Wednesday, February 25, 2009

Obama, You and the Paradox of Leadership

Tuesday night Obama walked carefully along the razor's edge of leadership: trying to be both realistic and optimistic. It's a tough balancing act.

If the current and near term reality is pretty bad, reminding us of that is a downer. But if turning that around requires that we have faith and believe in the future, Obama has to be brimming with optimism. Many of the commentaries this morning tried to put him in one camp or the other, either praising (mostly) or criticizing (very few that I could find, except from the most predictable voices) his optimism or realism.

Done well, the optimism prevents the realism from becoming cynical. And the realism prevents the optimism from becoming naive.

It is a challenge many senior authorities are facing right now. How much bad news can I deliver to my people without being dismissed as The Prince of Darkness? How optimistic can I be if I am not sure myself that everything eventually will be ok or that I even know what ok will look like in the future?

To me, it sounded as if Obama decided, and rightly so, that what David Brooks and other commentators have been saying about the current condition is right: this is a psychological issue as much as it is a policy issue. The stimulus plan, the bank and auto bailouts, the mortgage relief program and all the rest will not break the economic gridlock (see what has happened, or not happened, so far)until you and I have confidence that things will get better, that in every way we stop selling short and make consumption and investment bets on the future.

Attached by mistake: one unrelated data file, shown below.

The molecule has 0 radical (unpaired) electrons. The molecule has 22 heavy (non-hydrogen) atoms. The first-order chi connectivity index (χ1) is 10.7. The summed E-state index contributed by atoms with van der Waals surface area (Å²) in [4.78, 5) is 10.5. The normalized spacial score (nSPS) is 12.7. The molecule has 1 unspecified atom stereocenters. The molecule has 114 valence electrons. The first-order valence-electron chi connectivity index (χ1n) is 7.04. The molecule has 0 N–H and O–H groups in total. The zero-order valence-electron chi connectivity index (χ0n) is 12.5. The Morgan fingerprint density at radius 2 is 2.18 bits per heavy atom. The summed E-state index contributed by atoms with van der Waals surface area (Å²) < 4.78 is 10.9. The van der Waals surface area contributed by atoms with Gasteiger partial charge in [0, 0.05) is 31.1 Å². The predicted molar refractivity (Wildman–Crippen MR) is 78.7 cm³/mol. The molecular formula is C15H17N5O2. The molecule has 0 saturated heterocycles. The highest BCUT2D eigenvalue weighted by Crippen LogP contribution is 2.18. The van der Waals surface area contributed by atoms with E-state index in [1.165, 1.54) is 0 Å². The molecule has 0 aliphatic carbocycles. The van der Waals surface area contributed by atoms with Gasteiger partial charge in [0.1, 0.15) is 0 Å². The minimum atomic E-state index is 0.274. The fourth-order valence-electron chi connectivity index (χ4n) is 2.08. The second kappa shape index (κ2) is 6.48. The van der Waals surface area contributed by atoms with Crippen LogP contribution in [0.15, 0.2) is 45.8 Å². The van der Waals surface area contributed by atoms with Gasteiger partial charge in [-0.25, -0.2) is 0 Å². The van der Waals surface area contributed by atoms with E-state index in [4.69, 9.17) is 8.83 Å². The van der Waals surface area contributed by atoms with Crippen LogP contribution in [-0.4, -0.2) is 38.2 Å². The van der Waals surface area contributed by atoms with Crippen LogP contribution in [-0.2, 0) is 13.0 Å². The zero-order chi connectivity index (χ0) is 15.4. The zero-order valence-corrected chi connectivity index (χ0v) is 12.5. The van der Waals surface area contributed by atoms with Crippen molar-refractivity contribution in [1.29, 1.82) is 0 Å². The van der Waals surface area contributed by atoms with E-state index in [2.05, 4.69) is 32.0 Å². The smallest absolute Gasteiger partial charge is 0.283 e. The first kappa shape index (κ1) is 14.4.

Having sound policy is relevant but not controlling.

Another leadership skill in periods of uncertainty and chaos is buying time. The wolves are at the door, maybe even calling for your head, and you know that it is going to take time to turn the situation around. Throwing the wolves some red meat can be effective in calming them down.

Obama did that last night. He said that we should not make policy out of anger, but then he said he was angry at all those fat cats and their fancy trips, bonuses and jet planes and that none of that bad stuff would happen any more on his watch...or on our dime. Eliminating corporate jets or bonuses is not going to solve anything, but it might buy Obama some time by temporarily relieving some populist frustration and anger. Didn't it make you feel good that Obama said he was going to get those bad guys, just like it felt good when George W. Bush said that he was going to get those bad guys who perpetrated 9/11?


Rodrigo Silva Ortúzar said...


Good post.
The question is, How much time can he buy?

Anonymous said...
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Anonymous said...

Hello Marty,

You, those around me and most pundits I've read and heard think O did exactly what he needed to - educate and calm people. I wanted more concrete data than he offered in the speech, but those seem to be rolling out each subsequent day.
And I liked your optimism/realism assessment; that was helpful.

Your close was like an unexpected twist of lime in a final smooth sup of honey tea...evoking George Bush's promise to get the 9/11 perpetrators!


Anonymous said...

President Obama does a pretty good job of balancing realism with optimism, but in doing so, he delays exercising the leadership necessary for adaptive change in our country. With his realism, he also expresses a desire for us to assign blame to others, e.g; the wall street "fat cats", as well as the many straw men that argue against his policies. He may be buying some time figure out a strategy, but sooner or later he'll have to do the difficult work that adaptive leadership requires.

Franklincovey said...

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